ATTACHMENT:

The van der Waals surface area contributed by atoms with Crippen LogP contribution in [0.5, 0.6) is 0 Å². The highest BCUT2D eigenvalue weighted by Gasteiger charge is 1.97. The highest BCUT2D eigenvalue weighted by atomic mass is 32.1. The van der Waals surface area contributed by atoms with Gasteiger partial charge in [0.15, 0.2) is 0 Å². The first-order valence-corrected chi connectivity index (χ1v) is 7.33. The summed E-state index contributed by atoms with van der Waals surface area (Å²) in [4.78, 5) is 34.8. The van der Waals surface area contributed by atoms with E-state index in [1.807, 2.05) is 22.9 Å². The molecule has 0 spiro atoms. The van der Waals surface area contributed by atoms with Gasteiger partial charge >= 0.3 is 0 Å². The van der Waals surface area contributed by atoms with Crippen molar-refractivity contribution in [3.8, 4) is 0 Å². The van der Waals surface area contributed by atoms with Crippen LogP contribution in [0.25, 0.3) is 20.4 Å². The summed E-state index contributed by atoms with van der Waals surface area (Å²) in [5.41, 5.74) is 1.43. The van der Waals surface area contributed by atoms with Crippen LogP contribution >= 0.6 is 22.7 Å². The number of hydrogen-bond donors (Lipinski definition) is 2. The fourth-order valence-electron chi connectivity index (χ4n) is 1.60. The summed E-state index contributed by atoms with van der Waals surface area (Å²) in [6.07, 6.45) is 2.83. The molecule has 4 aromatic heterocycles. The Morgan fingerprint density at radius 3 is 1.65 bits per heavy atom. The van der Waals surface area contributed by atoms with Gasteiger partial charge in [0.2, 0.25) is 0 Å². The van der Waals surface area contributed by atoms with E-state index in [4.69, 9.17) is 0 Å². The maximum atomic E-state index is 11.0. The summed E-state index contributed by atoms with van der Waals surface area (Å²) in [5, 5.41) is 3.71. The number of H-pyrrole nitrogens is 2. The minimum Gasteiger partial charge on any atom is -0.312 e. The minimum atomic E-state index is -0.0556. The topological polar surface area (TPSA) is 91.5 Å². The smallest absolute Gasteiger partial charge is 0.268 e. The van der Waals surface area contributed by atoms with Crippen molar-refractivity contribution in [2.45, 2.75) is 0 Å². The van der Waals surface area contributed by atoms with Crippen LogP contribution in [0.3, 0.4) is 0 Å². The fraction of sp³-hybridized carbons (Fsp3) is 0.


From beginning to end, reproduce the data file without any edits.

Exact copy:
The van der Waals surface area contributed by atoms with Crippen LogP contribution in [0.5, 0.6) is 0 Å². The highest BCUT2D eigenvalue weighted by Gasteiger charge is 1.97. The highest BCUT2D eigenvalue weighted by atomic mass is 32.1. The van der Waals surface area contributed by atoms with Gasteiger partial charge in [0.15, 0.2) is 0 Å². The first-order valence-corrected chi connectivity index (χ1v) is 7.33. The summed E-state index contributed by atoms with van der Waals surface area (Å²) in [4.78, 5) is 34.8. The van der Waals surface area contributed by atoms with E-state index in [1.807, 2.05) is 22.9 Å². The molecule has 0 spiro atoms. The van der Waals surface area contributed by atoms with Gasteiger partial charge >= 0.3 is 0 Å². The van der Waals surface area contributed by atoms with Crippen molar-refractivity contribution in [3.8, 4) is 0 Å². The van der Waals surface area contributed by atoms with Crippen LogP contribution in [0.25, 0.3) is 20.4 Å². The summed E-state index contributed by atoms with van der Waals surface area (Å²) in [5.41, 5.74) is 1.43. The van der Waals surface area contributed by atoms with Crippen LogP contribution >= 0.6 is 22.7 Å². The number of hydrogen-bond donors (Lipinski definition) is 2. The fourth-order valence-electron chi connectivity index (χ4n) is 1.60. The summed E-state index contributed by atoms with van der Waals surface area (Å²) in [6.07, 6.45) is 2.83. The molecule has 4 aromatic heterocycles. The Morgan fingerprint density at radius 3 is 1.65 bits per heavy atom. The van der Waals surface area contributed by atoms with Gasteiger partial charge in [0.2, 0.25) is 0 Å². The van der Waals surface area contributed by atoms with E-state index in [4.69, 9.17) is 0 Å². The maximum atomic E-state index is 11.0. The summed E-state index contributed by atoms with van der Waals surface area (Å²) in [5, 5.41) is 3.71. The number of H-pyrrole nitrogens is 2. The minimum Gasteiger partial charge on any atom is -0.312 e. The minimum atomic E-state index is -0.0556. The topological polar surface area (TPSA) is 91.5 Å². The smallest absolute Gasteiger partial charge is 0.268 e. The van der Waals surface area contributed by atoms with Crippen molar-refractivity contribution in [2.45, 2.75) is 0 Å². The van der Waals surface area contributed by atoms with Crippen LogP contribution in [0.3, 0.4) is 0 Å². The fraction of sp³-hybridized carbons (Fsp3) is 0.